Questions regarding the grammatical gender of English words.

learn more… | top users | synonyms

7
votes
1answer
1k views

Where does gender attach in “brotherly/sisterly”?

If Leia loves her brother Luke, does she feel sisterly love (because she is his sister) or brotherly love (because he is her brother)?
18
votes
5answers
44k views

Why is a woman a “widow” and a man a “widower”?

There are lots of words that have male and female forms, and usually there are alternate suffixes to the words which indicate the gender; for example, "waiter" vs. "waitress", "mister" vs. "mistress", ...
6
votes
4answers
271 views

“His head” or “their head”?

I was disappointed to see a favorite storybook from my childhood has been edited. (Harry, the Dirty Dog; ISBN-13: 978-0064430098) I distinctly remember the text written as follows: ...but ...
146
votes
19answers
43k views

What is a feminine version of 'guys'?

I commonly use the word 'guys' to refer to a group of males colloquially. It's colloquial but not rude, off putting, condescending, patronizing (though I wouldn't use it with a group of men at a board ...
9
votes
3answers
4k views

On the specifics of illegitimate children

Is there a feminine form of the word bastard? It seems like bastard is a word that’s applied to male children only.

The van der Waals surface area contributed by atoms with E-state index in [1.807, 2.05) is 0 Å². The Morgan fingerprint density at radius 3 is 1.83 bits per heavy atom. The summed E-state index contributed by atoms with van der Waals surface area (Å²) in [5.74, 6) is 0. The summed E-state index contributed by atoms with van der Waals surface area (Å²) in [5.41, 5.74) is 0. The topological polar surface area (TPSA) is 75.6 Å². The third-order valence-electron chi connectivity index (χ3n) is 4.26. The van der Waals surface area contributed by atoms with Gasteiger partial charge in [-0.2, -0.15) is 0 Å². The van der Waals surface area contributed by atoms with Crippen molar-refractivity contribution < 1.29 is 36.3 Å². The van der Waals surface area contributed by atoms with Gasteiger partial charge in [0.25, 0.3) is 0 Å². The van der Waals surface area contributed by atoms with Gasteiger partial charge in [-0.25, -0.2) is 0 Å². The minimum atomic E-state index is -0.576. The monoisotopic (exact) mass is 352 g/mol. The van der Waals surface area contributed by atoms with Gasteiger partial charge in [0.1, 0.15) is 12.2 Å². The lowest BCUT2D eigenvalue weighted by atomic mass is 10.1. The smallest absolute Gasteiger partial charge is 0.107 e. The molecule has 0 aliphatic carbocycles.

9
votes
3answers
8k views

What's the difference between “blond” and “blonde”?

I hear all the time that one word is for males and the other is for females but I'm skeptical...
4
votes
3answers
2k views

Avoiding the use of “the reader”?

I'm writing a response essay to Medieval Women's Visionary writings that possess power. In this essay I'm supposed to explain how two writers, that I've picked to write about, possess or don't possess ...
15
votes
4answers
3k views

Advice for using multiple same-gender personal pronouns in the same sentence

I have often struggled with sentences that contain two characters of the same gender. For example, if there are two females, Alice and Carol, then the following sentence can be confusing. Alice ...
2
votes
3answers
698 views

Gender, generally associated with “toad” characters in English fiction and folklore

Common noun for a toad ("жаба") is of female gender in Russian. From all English literature that I read, I can remember only one toad-like character: Mr. Toad from The Wind in The Willows, and he is ...
28
votes
5answers
24k views

Is it a good practice to refer to countries, ships etc using the feminine form?

While talking about ships and countries, is it a good practice to use the feminine form? For example: "Her economy" - while referring to a country's economy "Her flag (or deck etc)" - while ...
6
votes
2answers
365 views

Why are “he”, “she”, and “it” distinct in the singular, but all “they” in the plural?

Other languages have gender-specific third-person plural pronouns (e.g., ellos and ellas in Spanish). English does not, despite the masculine/feminine/neuter distinction being obligatory in the ...
8
votes
5answers
2k views

“She left me for another woman” or “She left me for a woman”?

Assuming a male speaker is referring to an ex-partner, which of the following is more correct? She left me for another woman She left me for a woman The phrase She left me for another ...
13
votes
3answers
2k views

Why are there different ways of indicating gender for animals?

Why are there different ways of indicating gender for animals? For instance, by inflexion we get: lion (male) & lioness (female) where the female is distinguished from the male. Here the male is ...